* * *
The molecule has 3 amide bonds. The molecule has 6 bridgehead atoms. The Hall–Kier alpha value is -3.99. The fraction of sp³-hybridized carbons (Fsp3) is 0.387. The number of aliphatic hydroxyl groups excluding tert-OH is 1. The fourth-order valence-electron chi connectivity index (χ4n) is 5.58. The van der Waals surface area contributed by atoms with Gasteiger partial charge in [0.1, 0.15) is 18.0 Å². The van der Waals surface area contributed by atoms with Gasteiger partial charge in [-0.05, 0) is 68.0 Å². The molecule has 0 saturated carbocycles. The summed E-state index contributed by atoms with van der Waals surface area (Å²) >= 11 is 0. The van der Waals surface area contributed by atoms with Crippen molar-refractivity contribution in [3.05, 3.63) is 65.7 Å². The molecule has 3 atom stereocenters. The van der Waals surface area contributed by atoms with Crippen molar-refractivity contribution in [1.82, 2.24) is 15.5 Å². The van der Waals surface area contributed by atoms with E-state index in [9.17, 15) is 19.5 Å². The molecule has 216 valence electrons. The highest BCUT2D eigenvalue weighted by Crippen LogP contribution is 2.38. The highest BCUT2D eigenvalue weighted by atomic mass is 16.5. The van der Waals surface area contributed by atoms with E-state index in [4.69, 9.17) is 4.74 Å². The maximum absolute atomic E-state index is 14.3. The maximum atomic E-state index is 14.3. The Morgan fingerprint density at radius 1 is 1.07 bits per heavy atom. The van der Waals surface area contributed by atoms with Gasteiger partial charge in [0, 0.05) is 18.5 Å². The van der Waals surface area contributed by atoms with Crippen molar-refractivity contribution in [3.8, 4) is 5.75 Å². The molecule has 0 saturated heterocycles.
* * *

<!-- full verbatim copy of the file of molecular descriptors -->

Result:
The molecule has 3 amide bonds. The molecule has 6 bridgehead atoms. The Hall–Kier alpha value is -3.99. The fraction of sp³-hybridized carbons (Fsp3) is 0.387. The number of aliphatic hydroxyl groups excluding tert-OH is 1. The fourth-order valence-electron chi connectivity index (χ4n) is 5.58. The van der Waals surface area contributed by atoms with Gasteiger partial charge in [0.1, 0.15) is 18.0 Å². The van der Waals surface area contributed by atoms with Gasteiger partial charge in [-0.05, 0) is 68.0 Å². The molecule has 0 saturated carbocycles. The summed E-state index contributed by atoms with van der Waals surface area (Å²) >= 11 is 0. The van der Waals surface area contributed by atoms with Crippen molar-refractivity contribution in [3.05, 3.63) is 65.7 Å². The molecule has 3 atom stereocenters. The van der Waals surface area contributed by atoms with Crippen molar-refractivity contribution in [1.82, 2.24) is 15.5 Å². The van der Waals surface area contributed by atoms with E-state index in [9.17, 15) is 19.5 Å². The molecule has 216 valence electrons. The highest BCUT2D eigenvalue weighted by Crippen LogP contribution is 2.38. The highest BCUT2D eigenvalue weighted by atomic mass is 16.5. The van der Waals surface area contributed by atoms with E-state index in [4.69, 9.17) is 4.74 Å². The maximum absolute atomic E-state index is 14.3. The maximum atomic E-state index is 14.3. The Morgan fingerprint density at radius 1 is 1.07 bits per heavy atom. The van der Waals surface area contributed by atoms with Gasteiger partial charge in [0, 0.05) is 18.5 Å². The van der Waals surface area contributed by atoms with Crippen molar-refractivity contribution in [3.8, 4) is 5.75 Å². The molecule has 0 saturated heterocycles.